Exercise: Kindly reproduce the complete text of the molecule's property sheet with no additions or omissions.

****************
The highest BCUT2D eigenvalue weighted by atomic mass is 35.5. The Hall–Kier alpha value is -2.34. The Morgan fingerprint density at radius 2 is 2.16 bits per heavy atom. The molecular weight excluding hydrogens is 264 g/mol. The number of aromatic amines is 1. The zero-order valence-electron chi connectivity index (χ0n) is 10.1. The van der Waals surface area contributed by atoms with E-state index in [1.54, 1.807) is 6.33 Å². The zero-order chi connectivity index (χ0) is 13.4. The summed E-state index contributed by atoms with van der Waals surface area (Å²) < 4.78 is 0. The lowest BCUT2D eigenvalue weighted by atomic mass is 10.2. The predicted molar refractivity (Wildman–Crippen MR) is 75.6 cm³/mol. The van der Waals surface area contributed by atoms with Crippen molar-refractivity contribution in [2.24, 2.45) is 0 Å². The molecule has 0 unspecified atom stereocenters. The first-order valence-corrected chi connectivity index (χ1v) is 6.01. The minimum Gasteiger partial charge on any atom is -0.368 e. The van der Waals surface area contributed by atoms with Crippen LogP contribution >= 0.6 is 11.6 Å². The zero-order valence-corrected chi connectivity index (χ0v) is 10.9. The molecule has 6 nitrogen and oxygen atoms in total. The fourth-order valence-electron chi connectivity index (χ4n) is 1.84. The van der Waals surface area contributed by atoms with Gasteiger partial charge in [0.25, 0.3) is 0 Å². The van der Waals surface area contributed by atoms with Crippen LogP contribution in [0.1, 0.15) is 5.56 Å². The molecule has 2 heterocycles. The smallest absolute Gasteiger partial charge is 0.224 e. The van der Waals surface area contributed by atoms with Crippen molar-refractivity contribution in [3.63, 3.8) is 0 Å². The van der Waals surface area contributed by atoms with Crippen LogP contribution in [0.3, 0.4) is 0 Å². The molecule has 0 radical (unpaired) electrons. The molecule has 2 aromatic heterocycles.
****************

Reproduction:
The highest BCUT2D eigenvalue weighted by atomic mass is 35.5. The Hall–Kier alpha value is -2.34. The Morgan fingerprint density at radius 2 is 2.16 bits per heavy atom. The molecular weight excluding hydrogens is 264 g/mol. The number of aromatic amines is 1. The zero-order valence-electron chi connectivity index (χ0n) is 10.1. The van der Waals surface area contributed by atoms with E-state index in [1.54, 1.807) is 6.33 Å². The zero-order chi connectivity index (χ0) is 13.4. The summed E-state index contributed by atoms with van der Waals surface area (Å²) < 4.78 is 0. The lowest BCUT2D eigenvalue weighted by atomic mass is 10.2. The predicted molar refractivity (Wildman–Crippen MR) is 75.6 cm³/mol. The van der Waals surface area contributed by atoms with Crippen molar-refractivity contribution in [2.24, 2.45) is 0 Å². The molecule has 0 unspecified atom stereocenters. The first-order valence-corrected chi connectivity index (χ1v) is 6.01. The minimum Gasteiger partial charge on any atom is -0.368 e. The van der Waals surface area contributed by atoms with Crippen LogP contribution >= 0.6 is 11.6 Å². The zero-order valence-corrected chi connectivity index (χ0v) is 10.9. The molecule has 6 nitrogen and oxygen atoms in total. The fourth-order valence-electron chi connectivity index (χ4n) is 1.84. The van der Waals surface area contributed by atoms with Gasteiger partial charge in [0.25, 0.3) is 0 Å². The van der Waals surface area contributed by atoms with Crippen LogP contribution in [0.1, 0.15) is 5.56 Å². The molecule has 2 heterocycles. The smallest absolute Gasteiger partial charge is 0.224 e. The van der Waals surface area contributed by atoms with Crippen molar-refractivity contribution in [3.63, 3.8) is 0 Å². The van der Waals surface area contributed by atoms with Crippen LogP contribution in [0.3, 0.4) is 0 Å². The molecule has 0 radical (unpaired) electrons. The molecule has 2 aromatic heterocycles.